From hell to heaven: Problem property razed for luxury apartments
The old annex of the Mid-City YWCA, blighted for years, will be replaced by a new high-rise with retail, apartments and more.
WHERE ONCE there were rat feces, pigeon droppings, toxic mold and a 2-foot pile of dead birds, soon there will be luxury apartments, a fitness center, rooftop hot tubs and even a dog wash.
The old annex to the Mid-City YWCA is finally gone. Abandoned and blighted for 23 years, it was knocked down by construction crews in January to make way for a high-rise that will include 110 apartments, first-floor retail, space for a neighboring high school and more.
Politicians and developers gathered last Wednesday at the construction site on Chestnut Street near 20th for an official groundbreaking in the pit where bulldozers already had removed the remaining bits of the 60-year-old annex.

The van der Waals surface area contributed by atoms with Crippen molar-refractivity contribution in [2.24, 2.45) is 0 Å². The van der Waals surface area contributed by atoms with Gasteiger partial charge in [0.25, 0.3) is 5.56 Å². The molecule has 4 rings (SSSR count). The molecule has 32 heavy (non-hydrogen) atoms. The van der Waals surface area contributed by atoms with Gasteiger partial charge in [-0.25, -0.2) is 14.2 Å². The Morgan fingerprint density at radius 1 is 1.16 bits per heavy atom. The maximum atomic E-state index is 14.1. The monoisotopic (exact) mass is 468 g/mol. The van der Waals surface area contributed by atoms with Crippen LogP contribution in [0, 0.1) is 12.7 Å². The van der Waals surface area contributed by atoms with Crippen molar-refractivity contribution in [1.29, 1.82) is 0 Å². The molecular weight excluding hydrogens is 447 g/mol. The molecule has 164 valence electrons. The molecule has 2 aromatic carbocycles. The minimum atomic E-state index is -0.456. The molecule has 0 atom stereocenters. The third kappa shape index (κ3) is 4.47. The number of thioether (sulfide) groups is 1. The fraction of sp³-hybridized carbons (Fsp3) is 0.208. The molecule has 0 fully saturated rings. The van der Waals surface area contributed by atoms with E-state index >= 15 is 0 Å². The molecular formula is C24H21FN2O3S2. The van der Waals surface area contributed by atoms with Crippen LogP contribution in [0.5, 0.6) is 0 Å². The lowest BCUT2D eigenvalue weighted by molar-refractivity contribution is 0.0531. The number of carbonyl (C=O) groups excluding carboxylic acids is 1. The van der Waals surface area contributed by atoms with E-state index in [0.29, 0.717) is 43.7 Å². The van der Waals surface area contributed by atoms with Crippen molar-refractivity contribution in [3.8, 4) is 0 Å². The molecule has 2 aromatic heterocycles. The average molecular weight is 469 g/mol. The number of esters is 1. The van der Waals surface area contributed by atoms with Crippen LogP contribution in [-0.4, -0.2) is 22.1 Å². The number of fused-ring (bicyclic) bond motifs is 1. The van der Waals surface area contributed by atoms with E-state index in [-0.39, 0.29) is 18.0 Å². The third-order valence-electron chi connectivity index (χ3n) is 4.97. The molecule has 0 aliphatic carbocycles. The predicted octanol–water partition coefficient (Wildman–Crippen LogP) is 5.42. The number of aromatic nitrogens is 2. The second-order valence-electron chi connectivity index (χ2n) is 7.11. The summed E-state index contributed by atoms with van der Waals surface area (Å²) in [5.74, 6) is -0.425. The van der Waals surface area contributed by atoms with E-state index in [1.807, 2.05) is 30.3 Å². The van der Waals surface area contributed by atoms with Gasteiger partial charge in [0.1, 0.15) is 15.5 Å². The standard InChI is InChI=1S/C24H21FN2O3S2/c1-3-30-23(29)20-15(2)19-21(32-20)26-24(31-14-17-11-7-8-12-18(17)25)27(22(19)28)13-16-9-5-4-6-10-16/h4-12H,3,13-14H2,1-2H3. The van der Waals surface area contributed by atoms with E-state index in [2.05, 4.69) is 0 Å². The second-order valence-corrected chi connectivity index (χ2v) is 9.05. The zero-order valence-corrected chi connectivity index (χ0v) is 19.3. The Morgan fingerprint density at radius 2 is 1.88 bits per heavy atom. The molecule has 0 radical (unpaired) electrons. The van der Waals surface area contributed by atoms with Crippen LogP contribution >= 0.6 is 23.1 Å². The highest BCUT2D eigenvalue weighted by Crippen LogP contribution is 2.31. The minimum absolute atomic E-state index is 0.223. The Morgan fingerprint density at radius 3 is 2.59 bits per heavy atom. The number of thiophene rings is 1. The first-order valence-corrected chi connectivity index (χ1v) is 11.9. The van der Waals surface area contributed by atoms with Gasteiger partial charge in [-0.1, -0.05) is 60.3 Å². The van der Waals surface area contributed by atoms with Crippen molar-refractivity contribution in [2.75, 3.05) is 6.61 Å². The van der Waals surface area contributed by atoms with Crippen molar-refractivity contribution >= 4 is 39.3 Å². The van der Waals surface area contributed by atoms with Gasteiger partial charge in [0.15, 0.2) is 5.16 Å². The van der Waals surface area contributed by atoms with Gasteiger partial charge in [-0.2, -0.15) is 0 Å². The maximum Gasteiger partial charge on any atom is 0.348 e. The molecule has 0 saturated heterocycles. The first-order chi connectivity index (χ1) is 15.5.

The four-story building had been a headache - and a biohazard bonanza, with mold, fungi, vermin, asbestos and other problems - for neighbors, including the Freire Charter School.
The high school shared a wall with the annex, and school administrators had pleaded for years with the city - the Redevelopment Authority had owned it since 1993 - to remediate or raze the hazardous hellhole.
At last week's groundbreaking, Freire's student-body president, Tyrone Williams, thanked the developers and politicians gathered, including Mayor Nutter, City Council President Darrell Clarke and Councilwoman Jannie Blackwell.
"In a world where money and profits seem to be the focus, it is refreshing when you see the focus being placed on bettering the community," Williams said.
Aquinas Realty Partners bought the site from the city for $800,000 and named the project AQ Rittenhouse.
The 12-story tower will include space for Freire, a bicycle-repair shop and storage, rooftop grills and fire pits, a center courtyard, a 24-hour doorman and concierge, a Wi-Fi cafe, a restaurant and other ground-level retail.
It's expected to be completed this fall.
Center City is Philadelphia's fastest-growing residential neighborhood, according to the Center City District. Residential population downtown grew by more than 10 percent from 2001 to 2011, the district found in a 2011 report.